Already, the seawall has been tested by severe weather events, and has proven itself. It has protected the foreshore from further damage, and Bowman believes may have slowed the rate of damage and erosion, and ultimately slowed the Island’s sea level issues: “While I don’t pretend to be an engineer or erosion expert, the seawall has definitely slowed down the impacts of recent weather events on West Island, and we are mid-way through building a seawall on Home Island to minimise the effects of flooding,” says Bowman.
While there are other solutions available to manage the effects of rising sea levels in flood prone regions, such as traditional Rock Revetment Systems, Large Geotubes, or Breakwaters, the GeoRock® solution can achieve results cost effectively and utilises the resources to hand. This is particularly useful in areas short on rocks or with limited natural resources available or in remote locations where the cost to ship in equipment can be prohibitive. Each location does need to be assessed for suitability with a full hydraulic analysis with the design of any flood mitigation system being bespoke according to the particular geological conditions.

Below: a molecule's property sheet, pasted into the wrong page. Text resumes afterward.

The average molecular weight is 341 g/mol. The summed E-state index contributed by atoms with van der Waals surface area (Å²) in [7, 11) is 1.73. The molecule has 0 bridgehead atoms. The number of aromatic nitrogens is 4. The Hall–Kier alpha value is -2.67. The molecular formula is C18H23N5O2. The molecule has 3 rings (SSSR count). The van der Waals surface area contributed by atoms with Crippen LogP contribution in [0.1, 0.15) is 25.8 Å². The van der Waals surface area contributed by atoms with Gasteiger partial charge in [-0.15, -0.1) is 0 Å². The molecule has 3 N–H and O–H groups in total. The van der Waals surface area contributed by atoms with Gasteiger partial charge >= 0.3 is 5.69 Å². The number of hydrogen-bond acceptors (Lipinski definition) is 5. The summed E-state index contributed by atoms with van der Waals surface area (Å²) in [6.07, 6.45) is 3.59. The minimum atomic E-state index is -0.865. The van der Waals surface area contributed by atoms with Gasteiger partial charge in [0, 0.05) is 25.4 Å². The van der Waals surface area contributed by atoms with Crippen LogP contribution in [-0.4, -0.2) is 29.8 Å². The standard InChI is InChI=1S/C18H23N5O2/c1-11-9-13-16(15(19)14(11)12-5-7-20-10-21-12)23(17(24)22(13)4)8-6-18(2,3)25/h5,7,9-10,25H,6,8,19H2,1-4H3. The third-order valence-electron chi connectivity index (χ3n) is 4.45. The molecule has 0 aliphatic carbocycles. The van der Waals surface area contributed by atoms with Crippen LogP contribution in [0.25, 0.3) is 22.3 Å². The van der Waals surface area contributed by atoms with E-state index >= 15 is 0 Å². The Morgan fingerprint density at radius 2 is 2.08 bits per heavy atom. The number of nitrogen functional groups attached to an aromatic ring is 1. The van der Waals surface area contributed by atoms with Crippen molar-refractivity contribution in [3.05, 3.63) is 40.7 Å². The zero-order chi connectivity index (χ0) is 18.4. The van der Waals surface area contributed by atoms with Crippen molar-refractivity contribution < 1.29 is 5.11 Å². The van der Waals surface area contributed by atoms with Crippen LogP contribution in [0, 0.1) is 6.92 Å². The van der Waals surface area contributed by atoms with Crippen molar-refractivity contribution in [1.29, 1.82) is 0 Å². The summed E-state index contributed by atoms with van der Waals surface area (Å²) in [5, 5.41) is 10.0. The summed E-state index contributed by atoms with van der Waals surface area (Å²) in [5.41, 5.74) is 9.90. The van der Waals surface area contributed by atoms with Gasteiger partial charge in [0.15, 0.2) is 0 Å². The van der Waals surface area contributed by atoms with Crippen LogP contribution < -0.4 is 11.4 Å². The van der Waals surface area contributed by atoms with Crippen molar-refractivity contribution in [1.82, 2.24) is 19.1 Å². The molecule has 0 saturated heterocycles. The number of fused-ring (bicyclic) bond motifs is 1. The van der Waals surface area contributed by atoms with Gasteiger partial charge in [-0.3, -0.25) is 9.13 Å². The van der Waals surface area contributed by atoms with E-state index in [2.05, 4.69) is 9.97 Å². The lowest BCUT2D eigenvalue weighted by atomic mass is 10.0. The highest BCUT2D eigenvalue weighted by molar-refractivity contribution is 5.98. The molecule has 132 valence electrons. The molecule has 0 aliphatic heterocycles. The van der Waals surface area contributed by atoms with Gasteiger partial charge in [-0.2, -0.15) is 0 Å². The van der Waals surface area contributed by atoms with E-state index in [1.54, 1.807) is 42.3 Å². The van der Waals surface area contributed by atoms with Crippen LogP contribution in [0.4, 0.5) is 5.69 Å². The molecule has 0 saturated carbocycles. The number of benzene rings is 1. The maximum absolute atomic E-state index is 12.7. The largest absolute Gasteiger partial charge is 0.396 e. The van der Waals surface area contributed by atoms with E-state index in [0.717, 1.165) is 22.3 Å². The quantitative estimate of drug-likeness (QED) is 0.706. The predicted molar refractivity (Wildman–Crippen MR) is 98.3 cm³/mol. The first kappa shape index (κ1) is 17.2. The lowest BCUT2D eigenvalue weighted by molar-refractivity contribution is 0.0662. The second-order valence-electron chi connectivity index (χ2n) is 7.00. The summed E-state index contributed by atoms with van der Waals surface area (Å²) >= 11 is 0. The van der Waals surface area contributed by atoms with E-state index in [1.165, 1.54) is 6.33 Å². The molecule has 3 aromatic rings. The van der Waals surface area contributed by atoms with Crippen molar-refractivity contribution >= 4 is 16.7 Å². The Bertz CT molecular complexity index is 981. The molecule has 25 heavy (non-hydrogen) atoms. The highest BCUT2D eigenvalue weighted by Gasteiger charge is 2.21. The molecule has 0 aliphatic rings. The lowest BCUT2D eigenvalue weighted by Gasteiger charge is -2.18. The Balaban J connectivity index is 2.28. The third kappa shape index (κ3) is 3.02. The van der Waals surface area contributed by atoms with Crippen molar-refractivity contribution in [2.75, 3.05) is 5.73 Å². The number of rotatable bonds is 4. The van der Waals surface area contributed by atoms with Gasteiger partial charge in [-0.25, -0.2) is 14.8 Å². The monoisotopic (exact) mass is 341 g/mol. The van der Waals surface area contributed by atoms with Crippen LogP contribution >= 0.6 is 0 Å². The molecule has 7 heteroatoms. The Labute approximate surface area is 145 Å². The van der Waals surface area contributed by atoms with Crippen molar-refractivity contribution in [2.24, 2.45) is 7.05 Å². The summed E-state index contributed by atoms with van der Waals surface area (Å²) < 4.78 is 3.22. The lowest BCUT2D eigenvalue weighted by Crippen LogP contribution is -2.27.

rising sea levels
John Holland’s Big Sustainable Winning Streak
The widest used rating system for green building is Leadership in Energy and Environmental Design (LEED), developed by the U.S. Green Building Council (USGBC). It’s no surprise, then, that major U.... Read More
July 1, 2018
Hear Brad Hyatt, Associate Professor at California State University Fresno, discuss what students are learning in school to prepare them for const... Read More
Budget. Schedule. Quality. The trifecta of a project. But balancing that trifecta isn't easy to do. Our webinar, led by construction industry exper... Read More
Building in the "Big Easy" sometimes isn't. The challenges faced by Landis Construction aren't often understood by out-of-towners, because when it'... Read More
The acquisition and maintenance of heavy machinery is a major expense for any size company, so it stands to reason that equipment is worth taking s... Read More
Estimating mistakes cost contractors plenty. And, with the demand from customers for estimates on-the-fly, the chances of missing the mark increase... Read More
In all big construction projects, time is money, and few projects drag along as painfully slow as high-rise buildings. A new method of construction... Read More
June 25, 2018